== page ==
Allergens often cause vocal irritation and allergies may develop at all stages of life. So if you suddenly find yourself with red eyes, a cough and/or a hoarse voice, you may have developed an allergy to something. If you’re allergic to a particular food or washing powder, for example, avoiding that allergen should be enough to stop the problem. But if you have hay fever or are allergic to something else that’s unavoidable, antihistamines are the solution.

So if this is the root cause it’s good news, as hoarseness from allergies is usually a quick fix. Some antihistamines will make you drowsy – not what you want when performing on stage. Look out for varieties that won’t make you feel sleepy, or take yours before bed. If your allergy is continuous, you can buy a brand of antihistamine that’s suitable for daily use.

My voice is hoarse and I have to sing tonight

It’s the singer’s nightmare. You have a big gig tonight, but your voice isn’t on top form. The most important thing you can do at this stage is to save what little you have left. If the event isn’t a super important one – like an open mic night or rehearsal with your band – it’s best to reschedule. Singing with a weak voice can worsen the effects and it’ll take longer to get it back as a result.

Many singers go to the doctor to request antibiotics when hoarse, but this is very unlikely to be the answer and the doctor will usually say no. Unless you have an infection that can only be cleared using these medications, your doctor will not prescribe them. Overuse of antibiotics resulting in resistance has become a real problem in the UK, so you should only seek them out when it’s really necessary. And they’re rarely a cure for hoarseness.

Voice rest 

Perhaps it’s vital you carry on. If you’re performing in a professional show, or have a place in a competition final, you won’t want to cancel unless you’re unable to get out of bed. In this instance, your remedy is to rest your voice ahead of the gig as much as possible. That means no singing, no talking and definitely no whispering. Do a very gentle warm-up before you go on and if possible, adapt your repertoire to songs well within your range that won’t tire or tax the voice too much.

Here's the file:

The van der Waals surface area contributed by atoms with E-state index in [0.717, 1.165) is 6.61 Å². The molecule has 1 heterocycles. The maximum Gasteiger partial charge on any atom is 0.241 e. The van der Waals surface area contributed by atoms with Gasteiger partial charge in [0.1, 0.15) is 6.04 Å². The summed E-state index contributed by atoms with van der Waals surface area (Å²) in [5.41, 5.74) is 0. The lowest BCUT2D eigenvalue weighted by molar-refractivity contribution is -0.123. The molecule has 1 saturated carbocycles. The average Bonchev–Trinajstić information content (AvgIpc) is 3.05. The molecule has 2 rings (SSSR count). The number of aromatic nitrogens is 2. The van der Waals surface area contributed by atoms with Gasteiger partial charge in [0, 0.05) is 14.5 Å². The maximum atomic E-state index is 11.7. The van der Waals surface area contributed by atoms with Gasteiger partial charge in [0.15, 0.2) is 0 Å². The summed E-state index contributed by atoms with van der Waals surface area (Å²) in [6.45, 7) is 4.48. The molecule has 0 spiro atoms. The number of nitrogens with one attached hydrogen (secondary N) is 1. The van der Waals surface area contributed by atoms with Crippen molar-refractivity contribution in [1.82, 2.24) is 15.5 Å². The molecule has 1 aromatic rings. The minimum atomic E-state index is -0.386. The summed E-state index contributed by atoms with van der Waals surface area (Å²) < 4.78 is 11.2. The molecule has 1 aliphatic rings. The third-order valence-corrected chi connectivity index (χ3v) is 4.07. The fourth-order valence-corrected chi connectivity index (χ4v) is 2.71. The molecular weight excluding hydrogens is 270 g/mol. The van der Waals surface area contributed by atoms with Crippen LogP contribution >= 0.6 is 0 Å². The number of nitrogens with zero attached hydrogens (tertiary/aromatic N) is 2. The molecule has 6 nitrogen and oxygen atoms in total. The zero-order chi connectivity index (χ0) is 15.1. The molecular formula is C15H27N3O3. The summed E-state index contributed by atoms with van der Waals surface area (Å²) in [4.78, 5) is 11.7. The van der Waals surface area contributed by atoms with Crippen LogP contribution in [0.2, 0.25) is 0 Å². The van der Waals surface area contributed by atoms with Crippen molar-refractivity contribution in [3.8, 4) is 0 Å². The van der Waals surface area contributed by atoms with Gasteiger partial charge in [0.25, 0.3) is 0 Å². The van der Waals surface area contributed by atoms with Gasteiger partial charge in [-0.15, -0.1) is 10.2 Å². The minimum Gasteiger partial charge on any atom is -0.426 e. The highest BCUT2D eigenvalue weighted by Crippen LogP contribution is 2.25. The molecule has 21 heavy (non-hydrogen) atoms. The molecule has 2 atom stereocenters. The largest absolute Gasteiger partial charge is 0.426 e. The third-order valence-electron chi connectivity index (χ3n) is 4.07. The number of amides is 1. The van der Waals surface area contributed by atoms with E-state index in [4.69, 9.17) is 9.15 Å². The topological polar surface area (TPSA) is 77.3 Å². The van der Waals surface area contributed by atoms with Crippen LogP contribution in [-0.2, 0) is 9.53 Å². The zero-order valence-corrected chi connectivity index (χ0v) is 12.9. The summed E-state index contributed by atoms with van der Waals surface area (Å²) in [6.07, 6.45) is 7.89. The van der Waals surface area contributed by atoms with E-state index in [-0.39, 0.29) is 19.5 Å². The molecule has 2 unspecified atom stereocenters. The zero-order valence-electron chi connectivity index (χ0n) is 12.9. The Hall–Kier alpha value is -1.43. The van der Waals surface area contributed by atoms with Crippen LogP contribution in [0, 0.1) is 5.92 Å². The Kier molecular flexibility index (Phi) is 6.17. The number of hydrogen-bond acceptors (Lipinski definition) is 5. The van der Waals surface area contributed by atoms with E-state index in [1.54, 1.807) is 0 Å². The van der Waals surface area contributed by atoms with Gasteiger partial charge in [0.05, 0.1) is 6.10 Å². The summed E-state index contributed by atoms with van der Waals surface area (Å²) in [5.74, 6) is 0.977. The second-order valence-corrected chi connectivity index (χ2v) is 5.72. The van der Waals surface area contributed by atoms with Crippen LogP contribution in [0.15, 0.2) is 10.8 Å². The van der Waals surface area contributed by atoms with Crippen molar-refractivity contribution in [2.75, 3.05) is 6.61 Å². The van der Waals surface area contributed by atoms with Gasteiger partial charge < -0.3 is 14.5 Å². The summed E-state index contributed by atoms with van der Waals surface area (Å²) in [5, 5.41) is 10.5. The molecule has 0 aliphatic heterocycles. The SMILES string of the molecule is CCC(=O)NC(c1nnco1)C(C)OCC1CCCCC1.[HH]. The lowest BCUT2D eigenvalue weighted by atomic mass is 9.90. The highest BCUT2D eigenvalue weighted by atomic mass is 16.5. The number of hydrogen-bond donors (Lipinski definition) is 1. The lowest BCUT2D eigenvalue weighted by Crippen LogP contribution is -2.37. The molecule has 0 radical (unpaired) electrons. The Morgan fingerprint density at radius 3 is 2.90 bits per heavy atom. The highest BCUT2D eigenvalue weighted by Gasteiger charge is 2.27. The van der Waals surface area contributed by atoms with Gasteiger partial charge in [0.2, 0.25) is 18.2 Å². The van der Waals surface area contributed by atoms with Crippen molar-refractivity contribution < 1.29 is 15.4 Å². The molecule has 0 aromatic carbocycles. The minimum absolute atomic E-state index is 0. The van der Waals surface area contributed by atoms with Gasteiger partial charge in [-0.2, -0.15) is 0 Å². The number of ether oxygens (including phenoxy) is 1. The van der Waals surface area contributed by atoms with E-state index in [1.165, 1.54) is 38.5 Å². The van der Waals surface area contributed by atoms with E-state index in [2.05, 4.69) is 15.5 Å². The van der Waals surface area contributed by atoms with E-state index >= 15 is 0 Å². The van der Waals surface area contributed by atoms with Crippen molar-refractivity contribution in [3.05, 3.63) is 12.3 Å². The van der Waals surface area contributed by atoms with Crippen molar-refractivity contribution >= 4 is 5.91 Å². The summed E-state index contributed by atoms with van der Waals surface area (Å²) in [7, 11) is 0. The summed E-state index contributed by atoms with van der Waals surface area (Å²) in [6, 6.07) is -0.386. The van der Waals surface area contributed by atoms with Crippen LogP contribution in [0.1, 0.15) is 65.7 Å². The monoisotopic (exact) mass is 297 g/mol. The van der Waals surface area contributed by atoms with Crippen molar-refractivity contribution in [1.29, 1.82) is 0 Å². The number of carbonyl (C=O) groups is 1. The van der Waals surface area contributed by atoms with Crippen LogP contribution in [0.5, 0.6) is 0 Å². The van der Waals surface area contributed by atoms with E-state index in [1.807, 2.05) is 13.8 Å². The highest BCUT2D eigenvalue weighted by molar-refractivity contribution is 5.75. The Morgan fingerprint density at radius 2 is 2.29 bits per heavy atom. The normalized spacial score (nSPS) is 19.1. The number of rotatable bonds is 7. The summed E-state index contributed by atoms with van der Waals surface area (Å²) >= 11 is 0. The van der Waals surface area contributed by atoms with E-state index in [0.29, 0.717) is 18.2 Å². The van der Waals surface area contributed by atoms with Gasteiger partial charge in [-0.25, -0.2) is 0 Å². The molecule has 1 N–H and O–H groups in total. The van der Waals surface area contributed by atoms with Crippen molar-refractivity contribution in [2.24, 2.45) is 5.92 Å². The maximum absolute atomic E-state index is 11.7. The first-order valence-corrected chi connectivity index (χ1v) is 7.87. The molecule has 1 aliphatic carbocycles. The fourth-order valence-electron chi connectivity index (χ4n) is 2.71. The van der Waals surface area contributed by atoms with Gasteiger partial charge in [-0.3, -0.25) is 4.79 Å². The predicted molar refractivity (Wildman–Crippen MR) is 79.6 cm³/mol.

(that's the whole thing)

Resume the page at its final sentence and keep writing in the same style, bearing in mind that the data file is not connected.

What is the best medicine for a hoarse voice?

Fishermen’s Friend

Dating all the way back to 1885, these little lozenges have quite a heritage.. A menthol and eucalyptus liquid was created by an English pharmacist for fishermen sailing the North Atlantic a cure-all tonic for a number of respiratory issues. But with glass bottles proving a challenge when navigating choppy seas, it was later engineered into the lozenges we now know and love. The recipe remains more or less unchanged, other than the introduction of an aniseed variety (an ingredient that is also excellent for clearing the voice) and a sugar-free version.

Cough suppressants

Hoarseness often comes with a cough. You can buy lozenges to help suppress it though. It’s not good for you to take these regularly, but they are a fall back if you really need them.

Related:- Why Nothing Is More Important In Music Than Creation